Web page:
“Mindfulness,” originally a Buddhist concept, has of late become popular. But I think just about everybody has it wrong. Buddhist authorities it has to do primarily with engaging the memory. Yet everybody in the West thinks it has to do with emptying your mind of thoughts and concentrating on your breathing. So it is described in a text I am currently teaching.
Some Buddhist source or sources no doubt said as much. But this is probably a joke, of the sort Buddhism loves: a koan. It is intrinsically impossible to empty the mind of thoughts. If one could, the result would self-evidently not be “mindfulness.” And it is hard to see great spiritual progress in concentrating on a process that, left to itself, is spontaneous.
Yet real mindfulness is important, in Christianity as much as Buddhism. Real mindfulness is learning to notice little tears in the matrix of shared delusions in which we usually live; little discrepancies that suggest something more is going on. The prime example of a truly mindful individual would be Sherlock Holmes.
Last Sunday’s gospel offers an example. The disciples ask Jesus how to pray. He responds with the Lord's Prayer. But also with something strange that nobody seems to notice. See if you spot it.
Jesus was praying in a certain place, and when he had finished,
one of his disciples said to him,
"Lord, teach us to pray just as John taught his disciples."
He said to them, "When you pray, say:
Father, hallowed be your name,
your kingdom come.
Give us each day our daily bread
and forgive us our sins
for we ourselves forgive everyone in debt to us,
and do not subject us to the final test."
And he said to them, "Suppose one of you has a friend
to whom he goes at midnight and says,
'Friend, lend me three loaves of bread,
for a friend of mine has arrived at my house from a journey
and I have nothing to offer him,'
and he says in reply from within,
'Do not bother me; the door has already been locked
and my children and I are already in bed.
I cannot get up to give you anything.'
I tell you,
if he does not get up to give the visitor the loaves
because of their friendship,
he will get up to give him whatever he needs
because of his persistence.
"And I tell you, ask and you will receive;
seek and you will find;
knock and the door will be opened to you.
For everyone who asks, receives;
and the one who seeks, finds;
and to the one who knocks, the door will be opened.
What father among you would hand his son a snake
when he asks for a fish?
Or hand him a scorpion when he asks for an egg?
If you then, who are wicked,
know how to give good gifts to your children,
how much more will the Father in heaven
give the Holy Spirit to those who ask him?"
Did you get that?
Jesus compares God to a lukewarm friend who is too busy and too tired to answer an urgent appeal. And he suggests irritating Him to get what you want.
It is funny as Hell, and nobody seems to notice. Simply because it does not fit preconceptions.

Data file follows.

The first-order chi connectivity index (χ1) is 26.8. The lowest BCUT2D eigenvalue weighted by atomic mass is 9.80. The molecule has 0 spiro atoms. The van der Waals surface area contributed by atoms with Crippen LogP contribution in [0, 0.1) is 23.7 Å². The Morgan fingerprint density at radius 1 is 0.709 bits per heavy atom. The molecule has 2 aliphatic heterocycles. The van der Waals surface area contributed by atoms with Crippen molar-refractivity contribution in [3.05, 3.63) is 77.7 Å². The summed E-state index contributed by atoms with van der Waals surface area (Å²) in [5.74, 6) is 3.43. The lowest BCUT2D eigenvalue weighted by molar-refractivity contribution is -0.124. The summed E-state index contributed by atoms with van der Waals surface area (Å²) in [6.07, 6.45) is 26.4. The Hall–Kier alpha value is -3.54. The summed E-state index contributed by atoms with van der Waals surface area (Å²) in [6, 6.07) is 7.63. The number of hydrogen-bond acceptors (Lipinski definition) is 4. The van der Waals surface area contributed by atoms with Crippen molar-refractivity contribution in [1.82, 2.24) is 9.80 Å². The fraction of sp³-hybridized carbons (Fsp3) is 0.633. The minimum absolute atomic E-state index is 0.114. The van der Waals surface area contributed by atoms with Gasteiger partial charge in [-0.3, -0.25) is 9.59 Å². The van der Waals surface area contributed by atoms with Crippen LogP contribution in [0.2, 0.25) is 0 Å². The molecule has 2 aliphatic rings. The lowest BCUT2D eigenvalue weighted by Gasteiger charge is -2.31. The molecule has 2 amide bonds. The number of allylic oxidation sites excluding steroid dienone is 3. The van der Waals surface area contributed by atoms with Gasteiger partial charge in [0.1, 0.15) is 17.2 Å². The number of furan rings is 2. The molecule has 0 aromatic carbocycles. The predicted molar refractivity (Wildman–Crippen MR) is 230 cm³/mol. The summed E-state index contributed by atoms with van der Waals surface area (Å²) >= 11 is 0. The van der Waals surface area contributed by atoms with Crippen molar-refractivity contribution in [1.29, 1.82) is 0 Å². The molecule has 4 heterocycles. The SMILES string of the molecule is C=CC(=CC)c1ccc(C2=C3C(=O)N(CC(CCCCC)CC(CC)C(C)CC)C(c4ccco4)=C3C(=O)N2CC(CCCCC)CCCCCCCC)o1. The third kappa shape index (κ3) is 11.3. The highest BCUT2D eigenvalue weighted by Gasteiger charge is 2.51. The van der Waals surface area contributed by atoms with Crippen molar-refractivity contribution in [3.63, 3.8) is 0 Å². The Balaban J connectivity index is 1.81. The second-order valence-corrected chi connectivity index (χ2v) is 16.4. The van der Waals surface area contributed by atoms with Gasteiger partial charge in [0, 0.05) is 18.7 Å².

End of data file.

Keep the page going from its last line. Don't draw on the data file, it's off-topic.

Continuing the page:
True mindfulness notices such things.
It is not a flattering portrait of God. It does not suggest a God who is Love. God, omnipotent, cannot be too busy or too tired to answer the door. And because he is busy with his children? Who are his children? Isn’t that us?
But perhaps this is to trigger the realization: isn’t it absurd to ask God for stuff in the first place? As Jesus points out elsewhere, God, all-knowing and all-loving, necessarily knows our needs, and will always give us whatever is best for us.
So despite the apparent literal sense of the Our Father, prayer is not about petitioning God. That would be absurd, like seeing God in the grumpy and tired acquaintance we have disturbed in his bed.
The point of prayer is to develop a personal relationship with God. As William Blake observed, man cannot really comprehend anything greater than a perfect human person. This, therefore, is how we must understand God. God is not a coin machine: insert your prayer, and out pops what you want. That would not be a Supreme Being, but a being less than ourselves.
This is a poignant response to those—and there are many—who maintain that they cannot believe in God, because at one time or another, feeling in desperate need, they prayed for something, and they did not get it. The heavens were silent.
In addressing God as “Father,” and using the familiar, childlike term, “Abba,” Jesus more broadly compares our relationship with God to that of a child to a parent. Yes, if a child asks their father for a fish, they will not be given a snake. On the other hand, they may not be given a fish. Perhaps instead they will be told to eat their vegetables.
We are children, and God is our true parent, He knows better than we what is good for us. He may give us a special treat at times to show his love, but we must not expect or demand this. A good parent does not spoil his child.
Jesus promises that, if we persist in prayer, we “will receive.” But notice that Jesus does not say we will get what we pray for; we will get “the Holy Spirit.”
And that is the point of prayer. If we persist in it daily, as the words of the Lord’s Prayer imply, we become no longer an occasional friend who knocks loudly on the door in time of need, but one of the true children in the inner rooms.